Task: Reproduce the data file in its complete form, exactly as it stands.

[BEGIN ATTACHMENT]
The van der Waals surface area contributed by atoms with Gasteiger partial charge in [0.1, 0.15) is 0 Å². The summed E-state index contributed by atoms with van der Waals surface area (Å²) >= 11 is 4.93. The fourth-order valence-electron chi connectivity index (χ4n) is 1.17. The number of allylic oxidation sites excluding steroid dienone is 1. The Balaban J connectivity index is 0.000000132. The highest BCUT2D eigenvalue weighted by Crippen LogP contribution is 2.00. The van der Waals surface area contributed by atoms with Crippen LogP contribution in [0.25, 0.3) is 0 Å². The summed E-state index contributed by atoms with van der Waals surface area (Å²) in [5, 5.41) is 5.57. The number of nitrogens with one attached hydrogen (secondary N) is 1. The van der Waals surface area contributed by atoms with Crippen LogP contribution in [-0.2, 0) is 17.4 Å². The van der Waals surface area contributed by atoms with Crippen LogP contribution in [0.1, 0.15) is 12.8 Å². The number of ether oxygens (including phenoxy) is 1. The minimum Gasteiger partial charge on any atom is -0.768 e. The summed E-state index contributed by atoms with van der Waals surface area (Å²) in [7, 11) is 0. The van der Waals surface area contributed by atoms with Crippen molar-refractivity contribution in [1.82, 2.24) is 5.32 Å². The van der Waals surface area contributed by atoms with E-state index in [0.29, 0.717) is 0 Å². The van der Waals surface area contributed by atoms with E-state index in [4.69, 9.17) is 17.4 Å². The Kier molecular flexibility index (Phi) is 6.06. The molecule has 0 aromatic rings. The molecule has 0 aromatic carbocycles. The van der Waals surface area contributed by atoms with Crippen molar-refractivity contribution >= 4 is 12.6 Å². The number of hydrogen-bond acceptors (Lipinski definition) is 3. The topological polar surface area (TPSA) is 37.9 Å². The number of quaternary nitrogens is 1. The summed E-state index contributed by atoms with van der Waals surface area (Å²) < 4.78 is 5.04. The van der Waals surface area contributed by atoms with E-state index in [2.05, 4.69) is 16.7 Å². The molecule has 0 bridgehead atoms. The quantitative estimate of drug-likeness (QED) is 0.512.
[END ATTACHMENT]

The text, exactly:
The van der Waals surface area contributed by atoms with Gasteiger partial charge in [0.1, 0.15) is 0 Å². The summed E-state index contributed by atoms with van der Waals surface area (Å²) >= 11 is 4.93. The fourth-order valence-electron chi connectivity index (χ4n) is 1.17. The number of allylic oxidation sites excluding steroid dienone is 1. The Balaban J connectivity index is 0.000000132. The highest BCUT2D eigenvalue weighted by Crippen LogP contribution is 2.00. The van der Waals surface area contributed by atoms with Crippen LogP contribution in [0.25, 0.3) is 0 Å². The summed E-state index contributed by atoms with van der Waals surface area (Å²) in [5, 5.41) is 5.57. The number of nitrogens with one attached hydrogen (secondary N) is 1. The van der Waals surface area contributed by atoms with Crippen LogP contribution in [-0.2, 0) is 17.4 Å². The van der Waals surface area contributed by atoms with Crippen LogP contribution in [0.1, 0.15) is 12.8 Å². The number of ether oxygens (including phenoxy) is 1. The minimum Gasteiger partial charge on any atom is -0.768 e. The summed E-state index contributed by atoms with van der Waals surface area (Å²) in [7, 11) is 0. The van der Waals surface area contributed by atoms with Crippen molar-refractivity contribution in [1.82, 2.24) is 5.32 Å². The van der Waals surface area contributed by atoms with E-state index in [0.29, 0.717) is 0 Å². The van der Waals surface area contributed by atoms with E-state index in [4.69, 9.17) is 17.4 Å². The Kier molecular flexibility index (Phi) is 6.06. The molecule has 0 aromatic rings. The molecule has 0 aromatic carbocycles. The van der Waals surface area contributed by atoms with Crippen molar-refractivity contribution >= 4 is 12.6 Å². The number of hydrogen-bond acceptors (Lipinski definition) is 3. The topological polar surface area (TPSA) is 37.9 Å². The number of quaternary nitrogens is 1. The summed E-state index contributed by atoms with van der Waals surface area (Å²) < 4.78 is 5.04. The van der Waals surface area contributed by atoms with E-state index in [2.05, 4.69) is 16.7 Å². The molecule has 0 bridgehead atoms. The quantitative estimate of drug-likeness (QED) is 0.512.